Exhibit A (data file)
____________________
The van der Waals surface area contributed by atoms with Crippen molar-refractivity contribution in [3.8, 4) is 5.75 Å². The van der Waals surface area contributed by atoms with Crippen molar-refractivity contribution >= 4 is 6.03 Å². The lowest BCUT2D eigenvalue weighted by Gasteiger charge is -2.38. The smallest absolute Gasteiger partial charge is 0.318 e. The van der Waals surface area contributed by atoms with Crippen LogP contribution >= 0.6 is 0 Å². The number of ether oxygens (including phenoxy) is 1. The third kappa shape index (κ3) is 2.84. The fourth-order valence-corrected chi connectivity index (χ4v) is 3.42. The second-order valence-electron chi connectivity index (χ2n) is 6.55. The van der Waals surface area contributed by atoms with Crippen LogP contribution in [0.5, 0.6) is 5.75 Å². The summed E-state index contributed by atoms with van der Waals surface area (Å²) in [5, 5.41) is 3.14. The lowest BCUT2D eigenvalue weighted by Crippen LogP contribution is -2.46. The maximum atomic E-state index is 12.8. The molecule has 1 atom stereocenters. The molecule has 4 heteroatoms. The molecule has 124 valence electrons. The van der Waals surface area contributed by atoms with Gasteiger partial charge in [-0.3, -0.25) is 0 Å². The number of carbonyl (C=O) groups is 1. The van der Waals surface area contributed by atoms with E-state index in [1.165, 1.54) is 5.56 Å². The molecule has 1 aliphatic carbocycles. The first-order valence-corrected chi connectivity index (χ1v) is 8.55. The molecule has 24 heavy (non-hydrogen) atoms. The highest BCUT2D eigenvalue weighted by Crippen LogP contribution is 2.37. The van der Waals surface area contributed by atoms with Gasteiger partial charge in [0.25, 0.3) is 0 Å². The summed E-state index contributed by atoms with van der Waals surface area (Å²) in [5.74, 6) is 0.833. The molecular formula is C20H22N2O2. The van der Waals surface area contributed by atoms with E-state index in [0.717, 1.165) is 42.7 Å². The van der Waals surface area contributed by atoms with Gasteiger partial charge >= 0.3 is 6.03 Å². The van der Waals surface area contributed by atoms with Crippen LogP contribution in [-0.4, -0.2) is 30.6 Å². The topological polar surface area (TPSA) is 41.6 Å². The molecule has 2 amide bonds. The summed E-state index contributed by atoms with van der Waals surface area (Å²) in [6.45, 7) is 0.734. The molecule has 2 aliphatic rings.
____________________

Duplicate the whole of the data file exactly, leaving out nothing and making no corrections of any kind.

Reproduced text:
The van der Waals surface area contributed by atoms with Crippen molar-refractivity contribution in [3.8, 4) is 5.75 Å². The van der Waals surface area contributed by atoms with Crippen molar-refractivity contribution >= 4 is 6.03 Å². The lowest BCUT2D eigenvalue weighted by Gasteiger charge is -2.38. The smallest absolute Gasteiger partial charge is 0.318 e. The van der Waals surface area contributed by atoms with Crippen LogP contribution >= 0.6 is 0 Å². The number of ether oxygens (including phenoxy) is 1. The third kappa shape index (κ3) is 2.84. The fourth-order valence-corrected chi connectivity index (χ4v) is 3.42. The second-order valence-electron chi connectivity index (χ2n) is 6.55. The van der Waals surface area contributed by atoms with Crippen LogP contribution in [0.5, 0.6) is 5.75 Å². The summed E-state index contributed by atoms with van der Waals surface area (Å²) in [5, 5.41) is 3.14. The lowest BCUT2D eigenvalue weighted by Crippen LogP contribution is -2.46. The maximum atomic E-state index is 12.8. The molecule has 1 atom stereocenters. The molecule has 4 heteroatoms. The molecule has 124 valence electrons. The van der Waals surface area contributed by atoms with Gasteiger partial charge in [-0.3, -0.25) is 0 Å². The number of carbonyl (C=O) groups is 1. The van der Waals surface area contributed by atoms with E-state index in [1.165, 1.54) is 5.56 Å². The molecule has 1 aliphatic carbocycles. The first-order valence-corrected chi connectivity index (χ1v) is 8.55. The molecule has 24 heavy (non-hydrogen) atoms. The highest BCUT2D eigenvalue weighted by Crippen LogP contribution is 2.37. The van der Waals surface area contributed by atoms with Gasteiger partial charge in [0.25, 0.3) is 0 Å². The summed E-state index contributed by atoms with van der Waals surface area (Å²) in [5.74, 6) is 0.833. The molecular formula is C20H22N2O2. The van der Waals surface area contributed by atoms with E-state index in [0.717, 1.165) is 42.7 Å². The van der Waals surface area contributed by atoms with Gasteiger partial charge >= 0.3 is 6.03 Å². The van der Waals surface area contributed by atoms with Crippen LogP contribution in [-0.4, -0.2) is 30.6 Å². The topological polar surface area (TPSA) is 41.6 Å². The molecule has 2 amide bonds. The summed E-state index contributed by atoms with van der Waals surface area (Å²) in [6.45, 7) is 0.734. The molecule has 2 aliphatic rings.